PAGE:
The above shows that if a lattice $L$ is representable as an ideal lattice, then for any compact $c\in L$ it is possible to represent $L$ as an ideal lattice in such a way that $c$ gets represented by a principal ideal. One might then ask whether there must also exist a representation of $L$ where $c$ gets represented as a non-principal ideal. Here the answer is No. If $c\in L$ is compact and also join irreducible, then $c$ must get represented as a principal ideal in every representation. In particular, if a lattice $L$ is a linear order that is isomorphic to the ideal lattice of a ring, then in every representation of $L$ as an ideal lattice the compact elements of $L$ must get represented by principal ideals.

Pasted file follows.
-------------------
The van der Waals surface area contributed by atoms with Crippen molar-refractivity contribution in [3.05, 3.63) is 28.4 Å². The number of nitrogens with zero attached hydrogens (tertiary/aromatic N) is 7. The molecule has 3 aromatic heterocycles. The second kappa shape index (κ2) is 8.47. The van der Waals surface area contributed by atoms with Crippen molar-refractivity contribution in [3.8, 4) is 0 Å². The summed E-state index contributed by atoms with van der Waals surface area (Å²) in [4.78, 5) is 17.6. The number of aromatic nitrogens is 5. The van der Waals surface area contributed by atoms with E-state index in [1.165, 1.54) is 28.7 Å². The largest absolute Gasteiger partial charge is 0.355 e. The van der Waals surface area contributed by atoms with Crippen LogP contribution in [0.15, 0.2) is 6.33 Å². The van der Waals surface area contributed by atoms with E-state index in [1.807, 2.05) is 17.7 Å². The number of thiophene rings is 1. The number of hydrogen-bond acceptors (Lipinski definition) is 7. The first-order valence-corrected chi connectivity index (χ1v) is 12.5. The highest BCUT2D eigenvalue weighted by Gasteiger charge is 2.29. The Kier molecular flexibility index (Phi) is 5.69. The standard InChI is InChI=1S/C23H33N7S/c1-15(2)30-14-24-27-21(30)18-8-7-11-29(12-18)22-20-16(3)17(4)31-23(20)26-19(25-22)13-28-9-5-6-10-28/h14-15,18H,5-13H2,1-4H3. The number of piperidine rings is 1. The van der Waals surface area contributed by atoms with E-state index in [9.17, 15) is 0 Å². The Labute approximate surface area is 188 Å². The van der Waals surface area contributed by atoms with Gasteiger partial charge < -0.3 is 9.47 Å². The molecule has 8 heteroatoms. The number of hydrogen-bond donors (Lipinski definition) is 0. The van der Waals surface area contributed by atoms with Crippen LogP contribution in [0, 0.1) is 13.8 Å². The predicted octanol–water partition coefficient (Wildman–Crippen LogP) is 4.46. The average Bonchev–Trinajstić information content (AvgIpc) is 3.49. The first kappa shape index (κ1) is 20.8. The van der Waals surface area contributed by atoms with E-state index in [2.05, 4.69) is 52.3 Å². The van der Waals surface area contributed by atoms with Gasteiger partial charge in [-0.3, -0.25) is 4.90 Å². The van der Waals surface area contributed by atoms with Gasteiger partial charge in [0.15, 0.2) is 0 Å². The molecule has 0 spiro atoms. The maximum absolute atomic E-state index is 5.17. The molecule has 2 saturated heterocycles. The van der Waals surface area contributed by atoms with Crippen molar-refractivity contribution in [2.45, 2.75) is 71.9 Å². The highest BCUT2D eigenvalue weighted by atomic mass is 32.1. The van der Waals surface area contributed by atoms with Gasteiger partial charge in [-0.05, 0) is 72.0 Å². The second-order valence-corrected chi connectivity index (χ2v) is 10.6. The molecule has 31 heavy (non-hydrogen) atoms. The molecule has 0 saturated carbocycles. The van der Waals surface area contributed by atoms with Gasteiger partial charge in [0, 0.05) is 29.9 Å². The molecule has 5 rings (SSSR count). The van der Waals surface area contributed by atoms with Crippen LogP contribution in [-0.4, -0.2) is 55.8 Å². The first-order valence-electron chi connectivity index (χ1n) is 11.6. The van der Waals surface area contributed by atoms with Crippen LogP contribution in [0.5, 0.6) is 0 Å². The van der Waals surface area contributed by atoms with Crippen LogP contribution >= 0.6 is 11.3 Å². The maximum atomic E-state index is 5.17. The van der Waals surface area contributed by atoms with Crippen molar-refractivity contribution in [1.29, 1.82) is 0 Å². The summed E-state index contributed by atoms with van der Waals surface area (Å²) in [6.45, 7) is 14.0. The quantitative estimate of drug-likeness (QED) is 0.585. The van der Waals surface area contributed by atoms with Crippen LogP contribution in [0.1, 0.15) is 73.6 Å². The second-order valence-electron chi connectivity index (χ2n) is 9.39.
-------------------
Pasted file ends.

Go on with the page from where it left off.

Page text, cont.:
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    $\begingroup$ This is really nice! I'm curious about what happens if we try to push down to first-order logic: is there a snappy description of the first-order theory of either of the (non-elementary) classes "lattices with a distinguished compact element" or "lattices of ideals with a distinguished compact element" (in each case modulo the theory of lattices with a distinguished element, obviously)? $\endgroup$ Mar 31, 2022 at 17:19
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    $\begingroup$ It would also be interesting to ask whether the same claim holds if you restrict to commutative rings. $\endgroup$ Apr 2, 2022 at 21:06